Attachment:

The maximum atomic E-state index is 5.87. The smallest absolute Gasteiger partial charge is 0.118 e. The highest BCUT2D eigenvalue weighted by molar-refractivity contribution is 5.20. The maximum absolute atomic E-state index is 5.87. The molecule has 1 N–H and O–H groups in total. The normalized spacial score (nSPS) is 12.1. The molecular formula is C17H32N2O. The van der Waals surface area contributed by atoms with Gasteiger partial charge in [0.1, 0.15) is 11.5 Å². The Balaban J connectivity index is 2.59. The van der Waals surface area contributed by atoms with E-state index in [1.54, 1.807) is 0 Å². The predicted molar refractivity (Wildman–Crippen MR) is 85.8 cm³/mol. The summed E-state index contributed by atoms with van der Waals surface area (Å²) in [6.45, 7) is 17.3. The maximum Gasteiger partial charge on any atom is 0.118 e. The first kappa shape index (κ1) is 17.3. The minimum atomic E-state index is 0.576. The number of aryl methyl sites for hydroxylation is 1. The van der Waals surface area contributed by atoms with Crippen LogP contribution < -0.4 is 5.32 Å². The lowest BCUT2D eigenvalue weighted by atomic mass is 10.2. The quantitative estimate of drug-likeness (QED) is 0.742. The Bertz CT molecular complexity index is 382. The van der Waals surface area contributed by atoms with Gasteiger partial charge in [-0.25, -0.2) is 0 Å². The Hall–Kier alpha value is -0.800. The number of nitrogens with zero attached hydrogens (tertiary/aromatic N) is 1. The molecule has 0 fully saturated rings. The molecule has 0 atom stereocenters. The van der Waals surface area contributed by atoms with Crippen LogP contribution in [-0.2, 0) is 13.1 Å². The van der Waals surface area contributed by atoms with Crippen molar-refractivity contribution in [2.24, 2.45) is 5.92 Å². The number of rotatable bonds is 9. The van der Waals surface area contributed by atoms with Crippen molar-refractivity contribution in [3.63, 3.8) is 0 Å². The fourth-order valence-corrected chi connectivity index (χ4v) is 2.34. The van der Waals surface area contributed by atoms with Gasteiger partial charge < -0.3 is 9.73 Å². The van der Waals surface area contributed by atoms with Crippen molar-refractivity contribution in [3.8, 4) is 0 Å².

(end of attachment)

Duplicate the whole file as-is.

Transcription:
The maximum atomic E-state index is 5.87. The smallest absolute Gasteiger partial charge is 0.118 e. The highest BCUT2D eigenvalue weighted by molar-refractivity contribution is 5.20. The maximum absolute atomic E-state index is 5.87. The molecule has 1 N–H and O–H groups in total. The normalized spacial score (nSPS) is 12.1. The molecular formula is C17H32N2O. The van der Waals surface area contributed by atoms with Gasteiger partial charge in [0.1, 0.15) is 11.5 Å². The Balaban J connectivity index is 2.59. The van der Waals surface area contributed by atoms with E-state index in [1.54, 1.807) is 0 Å². The predicted molar refractivity (Wildman–Crippen MR) is 85.8 cm³/mol. The summed E-state index contributed by atoms with van der Waals surface area (Å²) in [6.45, 7) is 17.3. The maximum Gasteiger partial charge on any atom is 0.118 e. The first kappa shape index (κ1) is 17.3. The minimum atomic E-state index is 0.576. The number of aryl methyl sites for hydroxylation is 1. The van der Waals surface area contributed by atoms with Crippen LogP contribution < -0.4 is 5.32 Å². The lowest BCUT2D eigenvalue weighted by atomic mass is 10.2. The quantitative estimate of drug-likeness (QED) is 0.742. The Bertz CT molecular complexity index is 382. The van der Waals surface area contributed by atoms with Gasteiger partial charge in [-0.25, -0.2) is 0 Å². The Hall–Kier alpha value is -0.800. The number of nitrogens with zero attached hydrogens (tertiary/aromatic N) is 1. The molecule has 0 fully saturated rings. The molecule has 0 atom stereocenters. The van der Waals surface area contributed by atoms with Crippen LogP contribution in [-0.2, 0) is 13.1 Å². The van der Waals surface area contributed by atoms with Crippen molar-refractivity contribution in [2.24, 2.45) is 5.92 Å². The number of rotatable bonds is 9. The van der Waals surface area contributed by atoms with Crippen molar-refractivity contribution in [3.63, 3.8) is 0 Å². The fourth-order valence-corrected chi connectivity index (χ4v) is 2.34. The van der Waals surface area contributed by atoms with Gasteiger partial charge < -0.3 is 9.73 Å². The van der Waals surface area contributed by atoms with Crippen molar-refractivity contribution in [3.8, 4) is 0 Å².